Small book review: Super Crunchers

As written in an earlier post, Super Crunchers is a new book about data mining by Ian Ayres. Super crunching, according to Ayres is the action of applying data mining algorithms to real situations in order to make better decisions from data. I will make it clear right now: Super Crunchers will not give you examples of complex data mining techniques in real situations. Most of the book shows the use of randomized experiments (there are also a few pages on neural network, but that’s all).

This book is nevertheless a very interesting reading for many reasons. First, the author did a very good job in introducing the basic ideas behind data mining for non-specialist readers. In addition, Ayres has collected a bunch of small, and very interesting, stories about people crunching data (wine quality prediction, baseball, etc.). In every situations, the author shows how crunching numbers help people make decisions but also how difficult it is to make non-expert believe in your results. This is, to my opinion, the most interesting aspect of the book.

Super Crunchers is very well written (I’m realizing now that I write that for most of my book reviews, but believe me you’ll enjoy reading this book). After giving some examples, Ayres describes the actors of this industry (super crunching). He then introduces the idea of randomized experiments. There is also a nice chapter about the confrontation “Experts Versus Equations”. He concludes by explaining why this enthusiasm for super crunching is happening only now and not before.

Finally, although the action of super crunching is certainly more about applying statistic methods (rather than data mining) to real situations, this is a must-have book, even for specialists in data mining. For interested reader, an interview of Ian Ayres is accessible here.

Ayres, I., Super Crunchers, Why Thinking-by-Numbers Is the New Way to be Smart, Bantam Books, 2007, 260p.


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Comments Icon4 comments found on “Small book review: Super Crunchers

  1. While I liked Super Crunchers somewhat (review here), I did not find it as useful as Competing on Analytics (review here). Ian writes well but his refusal to call data mining and data miners by their correct name was irritating and he waved his hands a little too often for me – making assertions and not drilling down.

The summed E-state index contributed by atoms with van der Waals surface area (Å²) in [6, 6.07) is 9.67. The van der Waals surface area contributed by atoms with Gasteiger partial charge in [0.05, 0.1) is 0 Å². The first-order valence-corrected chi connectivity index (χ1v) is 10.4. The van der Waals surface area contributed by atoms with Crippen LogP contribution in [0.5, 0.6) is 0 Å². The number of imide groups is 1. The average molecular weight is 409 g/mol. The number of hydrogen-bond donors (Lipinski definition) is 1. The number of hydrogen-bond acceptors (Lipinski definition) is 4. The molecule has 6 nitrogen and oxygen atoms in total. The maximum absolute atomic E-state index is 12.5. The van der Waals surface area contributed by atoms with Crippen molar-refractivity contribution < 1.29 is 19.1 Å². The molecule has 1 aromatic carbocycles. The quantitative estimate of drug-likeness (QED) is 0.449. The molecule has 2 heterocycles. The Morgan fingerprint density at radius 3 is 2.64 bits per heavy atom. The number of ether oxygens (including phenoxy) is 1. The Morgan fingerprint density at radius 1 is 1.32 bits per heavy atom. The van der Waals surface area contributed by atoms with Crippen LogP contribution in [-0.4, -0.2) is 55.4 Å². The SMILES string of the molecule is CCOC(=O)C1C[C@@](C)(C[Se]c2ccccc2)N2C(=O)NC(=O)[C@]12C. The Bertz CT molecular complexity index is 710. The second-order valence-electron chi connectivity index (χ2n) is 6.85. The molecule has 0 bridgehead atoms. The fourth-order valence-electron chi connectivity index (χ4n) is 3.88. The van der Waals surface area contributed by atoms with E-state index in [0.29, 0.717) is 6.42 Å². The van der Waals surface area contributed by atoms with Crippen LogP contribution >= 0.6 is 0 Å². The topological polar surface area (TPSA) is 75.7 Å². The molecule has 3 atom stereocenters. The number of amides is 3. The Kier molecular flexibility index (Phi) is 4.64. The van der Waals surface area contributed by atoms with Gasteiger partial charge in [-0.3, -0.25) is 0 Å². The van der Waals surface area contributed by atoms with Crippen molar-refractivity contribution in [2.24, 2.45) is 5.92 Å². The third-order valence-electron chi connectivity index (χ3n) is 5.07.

Anyway, worth reading both books I think

    James Taylor
    Author, with Neil Raden, of Smart (enough) Systems

  2. Thanks for mentioning “Competing on Analytics”, I didn’t know the book. I agree with you on the issue of using “super crunchers” instead of “data miners”. However, since this book is more about vulgarizing the field, I find it alright.

    Ayres states that super crunching is not as easy as data mining, since it concerns decision support on real-life data. This is were I disagree with him (about the definition of what data mining really is).

  3. Thanks for pointing out “Competing on Analytics”. I just ordered the book. I did, however, very much enjoy Ayres’ book. He seems to focus exclusively on regression as a his tool of choice and provides little details indeed about the various applications he mentions. However, he does a very nice job, I think, at making things accessible to a broad audience and several of the examples are rather compelling as they clearly show how data mining (super crunching, or whatever you wish to call our science) often challenges conventional “wisdom”. I am rather certain that Ayres did not write the book for experts but rather for lay people. As such, I think the book is a success, and should certainly help people better appreciate our science and what it can offer. We can always argue about the choice of names, and some of the assertions that Ian does indeed make (and that we could easily take up issue on), but again, overall, I think the book is a welcome boost to data mining in general. I am eager to see what additional light “Competing on Analytics” sheds on our fascinating science. By the way, James, thanks for your review of it, that you pointed to in your comment.
    Christophe (

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